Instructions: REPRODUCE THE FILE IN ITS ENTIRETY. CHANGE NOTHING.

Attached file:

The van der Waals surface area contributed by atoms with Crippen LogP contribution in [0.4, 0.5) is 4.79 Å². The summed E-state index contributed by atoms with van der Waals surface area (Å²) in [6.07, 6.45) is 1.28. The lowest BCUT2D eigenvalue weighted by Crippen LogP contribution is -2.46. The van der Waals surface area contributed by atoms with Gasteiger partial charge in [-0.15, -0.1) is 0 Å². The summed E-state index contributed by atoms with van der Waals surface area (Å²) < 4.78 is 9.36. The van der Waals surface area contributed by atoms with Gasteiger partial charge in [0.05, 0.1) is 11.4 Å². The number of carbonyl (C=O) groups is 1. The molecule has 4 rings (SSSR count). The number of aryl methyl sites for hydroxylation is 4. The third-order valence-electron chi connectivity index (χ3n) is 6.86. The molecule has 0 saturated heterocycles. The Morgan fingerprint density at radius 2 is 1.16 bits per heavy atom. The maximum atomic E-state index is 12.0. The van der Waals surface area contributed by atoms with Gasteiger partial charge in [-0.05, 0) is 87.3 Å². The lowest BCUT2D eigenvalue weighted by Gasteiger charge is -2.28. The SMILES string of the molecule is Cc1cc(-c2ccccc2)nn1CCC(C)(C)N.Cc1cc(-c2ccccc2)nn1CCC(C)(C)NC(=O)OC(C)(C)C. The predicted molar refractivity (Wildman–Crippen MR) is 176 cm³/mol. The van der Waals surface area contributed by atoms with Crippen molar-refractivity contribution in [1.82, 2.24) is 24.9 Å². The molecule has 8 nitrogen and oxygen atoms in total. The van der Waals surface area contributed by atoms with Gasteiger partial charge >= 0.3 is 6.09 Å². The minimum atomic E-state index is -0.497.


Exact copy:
The van der Waals surface area contributed by atoms with Crippen LogP contribution in [0.4, 0.5) is 4.79 Å². The summed E-state index contributed by atoms with van der Waals surface area (Å²) in [6.07, 6.45) is 1.28. The lowest BCUT2D eigenvalue weighted by Crippen LogP contribution is -2.46. The van der Waals surface area contributed by atoms with Gasteiger partial charge in [-0.15, -0.1) is 0 Å². The summed E-state index contributed by atoms with van der Waals surface area (Å²) < 4.78 is 9.36. The van der Waals surface area contributed by atoms with Gasteiger partial charge in [0.05, 0.1) is 11.4 Å². The number of carbonyl (C=O) groups is 1. The molecule has 4 rings (SSSR count). The number of aryl methyl sites for hydroxylation is 4. The third-order valence-electron chi connectivity index (χ3n) is 6.86. The molecule has 0 saturated heterocycles. The Morgan fingerprint density at radius 2 is 1.16 bits per heavy atom. The maximum atomic E-state index is 12.0. The van der Waals surface area contributed by atoms with Gasteiger partial charge in [-0.05, 0) is 87.3 Å². The lowest BCUT2D eigenvalue weighted by Gasteiger charge is -2.28. The SMILES string of the molecule is Cc1cc(-c2ccccc2)nn1CCC(C)(C)N.Cc1cc(-c2ccccc2)nn1CCC(C)(C)NC(=O)OC(C)(C)C. The predicted molar refractivity (Wildman–Crippen MR) is 176 cm³/mol. The van der Waals surface area contributed by atoms with Crippen molar-refractivity contribution in [1.82, 2.24) is 24.9 Å². The molecule has 8 nitrogen and oxygen atoms in total. The van der Waals surface area contributed by atoms with Gasteiger partial charge >= 0.3 is 6.09 Å². The minimum atomic E-state index is -0.497.